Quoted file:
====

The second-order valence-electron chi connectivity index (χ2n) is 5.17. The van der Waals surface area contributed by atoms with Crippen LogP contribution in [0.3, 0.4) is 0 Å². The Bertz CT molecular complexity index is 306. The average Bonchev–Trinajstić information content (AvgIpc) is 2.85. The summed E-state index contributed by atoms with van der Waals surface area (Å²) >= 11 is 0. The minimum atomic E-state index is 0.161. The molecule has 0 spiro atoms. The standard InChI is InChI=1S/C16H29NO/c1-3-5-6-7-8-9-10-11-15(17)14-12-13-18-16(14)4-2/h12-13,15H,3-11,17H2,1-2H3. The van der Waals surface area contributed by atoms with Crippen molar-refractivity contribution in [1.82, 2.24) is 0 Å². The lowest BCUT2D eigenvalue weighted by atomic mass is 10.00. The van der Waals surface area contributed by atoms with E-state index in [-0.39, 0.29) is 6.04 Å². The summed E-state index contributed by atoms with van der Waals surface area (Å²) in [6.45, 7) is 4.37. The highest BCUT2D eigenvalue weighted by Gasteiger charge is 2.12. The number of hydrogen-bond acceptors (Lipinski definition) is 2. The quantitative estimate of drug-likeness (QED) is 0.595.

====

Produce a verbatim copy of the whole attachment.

The second-order valence-electron chi connectivity index (χ2n) is 5.17. The van der Waals surface area contributed by atoms with Crippen LogP contribution in [0.3, 0.4) is 0 Å². The Bertz CT molecular complexity index is 306. The average Bonchev–Trinajstić information content (AvgIpc) is 2.85. The summed E-state index contributed by atoms with van der Waals surface area (Å²) >= 11 is 0. The minimum atomic E-state index is 0.161. The molecule has 0 spiro atoms. The standard InChI is InChI=1S/C16H29NO/c1-3-5-6-7-8-9-10-11-15(17)14-12-13-18-16(14)4-2/h12-13,15H,3-11,17H2,1-2H3. The van der Waals surface area contributed by atoms with Crippen molar-refractivity contribution in [1.82, 2.24) is 0 Å². The lowest BCUT2D eigenvalue weighted by atomic mass is 10.00. The van der Waals surface area contributed by atoms with E-state index in [-0.39, 0.29) is 6.04 Å². The summed E-state index contributed by atoms with van der Waals surface area (Å²) in [6.45, 7) is 4.37. The highest BCUT2D eigenvalue weighted by Gasteiger charge is 2.12. The number of hydrogen-bond acceptors (Lipinski definition) is 2. The quantitative estimate of drug-likeness (QED) is 0.595.